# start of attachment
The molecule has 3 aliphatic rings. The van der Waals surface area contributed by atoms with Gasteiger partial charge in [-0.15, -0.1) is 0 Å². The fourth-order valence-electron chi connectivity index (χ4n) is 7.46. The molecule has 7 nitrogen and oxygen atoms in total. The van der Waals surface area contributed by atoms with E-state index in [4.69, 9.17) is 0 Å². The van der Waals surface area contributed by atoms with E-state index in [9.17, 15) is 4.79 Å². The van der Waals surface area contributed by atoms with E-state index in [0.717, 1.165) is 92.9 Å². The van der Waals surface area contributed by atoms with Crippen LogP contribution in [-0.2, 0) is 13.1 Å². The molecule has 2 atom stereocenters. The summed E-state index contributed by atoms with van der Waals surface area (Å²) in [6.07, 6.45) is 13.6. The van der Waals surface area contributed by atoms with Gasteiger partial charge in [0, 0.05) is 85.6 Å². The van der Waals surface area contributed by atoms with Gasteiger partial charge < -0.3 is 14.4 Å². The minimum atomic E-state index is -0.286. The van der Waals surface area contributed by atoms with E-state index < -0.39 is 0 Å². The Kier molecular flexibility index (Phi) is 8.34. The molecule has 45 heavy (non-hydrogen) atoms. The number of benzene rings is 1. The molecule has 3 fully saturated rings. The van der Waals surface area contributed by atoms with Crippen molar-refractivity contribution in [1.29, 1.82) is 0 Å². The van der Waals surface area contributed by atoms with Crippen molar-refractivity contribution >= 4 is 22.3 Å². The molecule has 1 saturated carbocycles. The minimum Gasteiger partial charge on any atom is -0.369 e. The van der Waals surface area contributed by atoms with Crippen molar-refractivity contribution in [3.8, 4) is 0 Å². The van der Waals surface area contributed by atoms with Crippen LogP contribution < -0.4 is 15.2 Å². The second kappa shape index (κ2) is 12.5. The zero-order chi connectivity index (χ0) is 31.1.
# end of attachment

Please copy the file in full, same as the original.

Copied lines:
The molecule has 3 aliphatic rings. The van der Waals surface area contributed by atoms with Gasteiger partial charge in [-0.15, -0.1) is 0 Å². The fourth-order valence-electron chi connectivity index (χ4n) is 7.46. The molecule has 7 nitrogen and oxygen atoms in total. The van der Waals surface area contributed by atoms with E-state index in [4.69, 9.17) is 0 Å². The van der Waals surface area contributed by atoms with E-state index in [9.17, 15) is 4.79 Å². The van der Waals surface area contributed by atoms with E-state index in [0.717, 1.165) is 92.9 Å². The van der Waals surface area contributed by atoms with Crippen LogP contribution in [-0.2, 0) is 13.1 Å². The molecule has 2 atom stereocenters. The summed E-state index contributed by atoms with van der Waals surface area (Å²) in [6.07, 6.45) is 13.6. The van der Waals surface area contributed by atoms with Gasteiger partial charge in [0, 0.05) is 85.6 Å². The van der Waals surface area contributed by atoms with Gasteiger partial charge < -0.3 is 14.4 Å². The minimum atomic E-state index is -0.286. The van der Waals surface area contributed by atoms with E-state index < -0.39 is 0 Å². The Kier molecular flexibility index (Phi) is 8.34. The molecule has 45 heavy (non-hydrogen) atoms. The number of benzene rings is 1. The molecule has 3 fully saturated rings. The van der Waals surface area contributed by atoms with Crippen molar-refractivity contribution in [1.29, 1.82) is 0 Å². The van der Waals surface area contributed by atoms with Crippen molar-refractivity contribution >= 4 is 22.3 Å². The molecule has 1 saturated carbocycles. The minimum Gasteiger partial charge on any atom is -0.369 e. The van der Waals surface area contributed by atoms with Crippen molar-refractivity contribution in [3.8, 4) is 0 Å². The van der Waals surface area contributed by atoms with Crippen LogP contribution < -0.4 is 15.2 Å². The second kappa shape index (κ2) is 12.5. The zero-order chi connectivity index (χ0) is 31.1.